For nearly half a century, Palestinians in the occupied territories have lived under a repressive and discriminatory Israeli military regime that denies them the most basic of rights, including the right to self-determination, the right to move freely in their own land, and the fundamental right to due process. At the same time, there are now approximately 650,000 Jewish-Israeli settlers living on occupied Palestinian land in the West Bank, in violation of international law and official US policy, and despite near universal international condemnation. These settlers enjoy full rights of Israeli citizenship, while Palestinians living nearby are ruled by what amounts to an Israeli military dictatorship. The relentless expansion of Israel’s settlement enterprise and the massive apartheid wall Israel has been erecting on Palestinian land have exposed the Israeli leadership’s disdain for a two-state solution.

Meanwhile, Palestinian citizens of Israel—those who remained in what became Israel following the Nakba, or “catastrophe,” when approximately 750,000 Palestinians were uprooted or expelled from their homes in order to establish a Jewish-majority state in 1948—suffer from widespread, systematic and institutionalized discrimination. And millions of Palestinian refugees and their descendants—many still living in refugee camps today—are denied the right to return, a right guaranteed under international law.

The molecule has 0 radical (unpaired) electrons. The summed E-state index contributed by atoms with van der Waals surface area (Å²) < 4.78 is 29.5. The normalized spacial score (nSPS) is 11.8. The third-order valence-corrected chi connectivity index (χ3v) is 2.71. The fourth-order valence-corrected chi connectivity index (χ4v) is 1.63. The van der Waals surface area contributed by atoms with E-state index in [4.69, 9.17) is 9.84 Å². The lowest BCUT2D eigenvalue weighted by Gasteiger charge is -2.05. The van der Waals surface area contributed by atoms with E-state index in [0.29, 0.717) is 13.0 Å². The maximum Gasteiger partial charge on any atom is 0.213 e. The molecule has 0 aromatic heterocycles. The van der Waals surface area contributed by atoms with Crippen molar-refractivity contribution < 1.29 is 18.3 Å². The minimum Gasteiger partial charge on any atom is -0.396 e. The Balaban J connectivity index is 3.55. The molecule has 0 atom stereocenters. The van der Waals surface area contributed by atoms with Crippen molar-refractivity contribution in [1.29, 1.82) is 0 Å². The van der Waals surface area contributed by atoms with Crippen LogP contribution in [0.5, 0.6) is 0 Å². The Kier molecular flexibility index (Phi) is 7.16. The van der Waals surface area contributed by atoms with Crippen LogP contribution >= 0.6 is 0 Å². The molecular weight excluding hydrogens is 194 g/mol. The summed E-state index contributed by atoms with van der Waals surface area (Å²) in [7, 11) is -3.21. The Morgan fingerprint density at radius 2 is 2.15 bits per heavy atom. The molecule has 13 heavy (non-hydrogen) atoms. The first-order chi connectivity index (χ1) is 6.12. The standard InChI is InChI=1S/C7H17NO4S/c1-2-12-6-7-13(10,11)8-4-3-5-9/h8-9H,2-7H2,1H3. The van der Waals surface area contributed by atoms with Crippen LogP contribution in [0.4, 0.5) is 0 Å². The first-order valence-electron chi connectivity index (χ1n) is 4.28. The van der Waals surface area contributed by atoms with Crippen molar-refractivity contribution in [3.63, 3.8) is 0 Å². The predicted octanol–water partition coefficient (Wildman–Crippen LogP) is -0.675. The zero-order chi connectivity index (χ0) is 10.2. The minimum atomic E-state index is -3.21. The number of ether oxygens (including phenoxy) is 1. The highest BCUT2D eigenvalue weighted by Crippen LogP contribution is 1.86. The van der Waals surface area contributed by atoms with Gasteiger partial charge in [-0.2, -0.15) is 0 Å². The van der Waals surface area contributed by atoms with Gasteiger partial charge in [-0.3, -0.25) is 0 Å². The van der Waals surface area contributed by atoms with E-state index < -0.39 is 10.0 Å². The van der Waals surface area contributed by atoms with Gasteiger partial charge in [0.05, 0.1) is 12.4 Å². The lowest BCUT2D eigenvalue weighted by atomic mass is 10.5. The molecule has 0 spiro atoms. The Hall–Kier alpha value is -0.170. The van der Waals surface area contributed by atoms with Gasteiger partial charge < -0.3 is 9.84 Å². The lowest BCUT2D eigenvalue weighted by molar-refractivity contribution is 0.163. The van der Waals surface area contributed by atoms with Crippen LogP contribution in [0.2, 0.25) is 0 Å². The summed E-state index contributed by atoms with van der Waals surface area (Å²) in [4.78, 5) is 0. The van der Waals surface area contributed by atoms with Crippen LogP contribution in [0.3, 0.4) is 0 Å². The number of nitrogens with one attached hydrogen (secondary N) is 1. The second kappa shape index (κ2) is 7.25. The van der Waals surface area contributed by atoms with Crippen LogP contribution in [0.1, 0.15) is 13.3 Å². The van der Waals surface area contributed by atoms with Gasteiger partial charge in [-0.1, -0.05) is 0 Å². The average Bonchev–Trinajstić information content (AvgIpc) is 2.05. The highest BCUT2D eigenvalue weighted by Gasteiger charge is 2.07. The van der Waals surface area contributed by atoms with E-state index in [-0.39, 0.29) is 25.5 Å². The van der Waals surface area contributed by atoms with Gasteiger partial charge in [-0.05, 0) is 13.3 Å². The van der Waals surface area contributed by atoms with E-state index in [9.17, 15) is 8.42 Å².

Despite abundant and repeated condemnation of Israeli policies by the United Nations and virtually every major human-rights organization in the world, the global community has failed to achieve a just resolution for Palestinians or to hold Israel accountable and enforce compliance with international law.